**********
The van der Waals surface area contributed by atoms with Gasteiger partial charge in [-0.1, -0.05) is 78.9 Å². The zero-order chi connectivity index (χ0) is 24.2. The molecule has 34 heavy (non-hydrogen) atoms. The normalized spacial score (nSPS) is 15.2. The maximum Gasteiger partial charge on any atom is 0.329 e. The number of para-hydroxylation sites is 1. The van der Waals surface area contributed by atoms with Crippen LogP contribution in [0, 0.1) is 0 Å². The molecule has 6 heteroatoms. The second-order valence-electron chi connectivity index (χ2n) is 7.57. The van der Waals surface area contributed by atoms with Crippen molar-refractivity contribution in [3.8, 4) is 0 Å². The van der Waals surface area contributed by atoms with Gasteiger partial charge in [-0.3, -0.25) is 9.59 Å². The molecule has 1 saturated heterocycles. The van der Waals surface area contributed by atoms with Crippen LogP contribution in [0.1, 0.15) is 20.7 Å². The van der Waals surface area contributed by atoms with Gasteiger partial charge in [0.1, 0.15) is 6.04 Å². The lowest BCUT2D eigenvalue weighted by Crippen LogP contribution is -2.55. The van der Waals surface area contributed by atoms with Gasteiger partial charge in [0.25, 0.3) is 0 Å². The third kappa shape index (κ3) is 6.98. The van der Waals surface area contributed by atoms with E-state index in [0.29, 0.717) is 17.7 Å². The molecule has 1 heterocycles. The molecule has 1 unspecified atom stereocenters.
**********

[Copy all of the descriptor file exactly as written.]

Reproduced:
The van der Waals surface area contributed by atoms with Gasteiger partial charge in [-0.1, -0.05) is 78.9 Å². The zero-order chi connectivity index (χ0) is 24.2. The molecule has 34 heavy (non-hydrogen) atoms. The normalized spacial score (nSPS) is 15.2. The maximum Gasteiger partial charge on any atom is 0.329 e. The number of para-hydroxylation sites is 1. The van der Waals surface area contributed by atoms with Crippen LogP contribution in [0, 0.1) is 0 Å². The molecule has 6 heteroatoms. The second-order valence-electron chi connectivity index (χ2n) is 7.57. The van der Waals surface area contributed by atoms with Crippen molar-refractivity contribution in [3.8, 4) is 0 Å². The van der Waals surface area contributed by atoms with Gasteiger partial charge in [-0.3, -0.25) is 9.59 Å². The molecule has 1 saturated heterocycles. The van der Waals surface area contributed by atoms with Crippen LogP contribution in [0.1, 0.15) is 20.7 Å². The van der Waals surface area contributed by atoms with Gasteiger partial charge in [0.1, 0.15) is 6.04 Å². The lowest BCUT2D eigenvalue weighted by Crippen LogP contribution is -2.55. The van der Waals surface area contributed by atoms with Gasteiger partial charge in [0.25, 0.3) is 0 Å². The third kappa shape index (κ3) is 6.98. The van der Waals surface area contributed by atoms with E-state index in [0.29, 0.717) is 17.7 Å². The molecule has 1 heterocycles. The molecule has 1 unspecified atom stereocenters.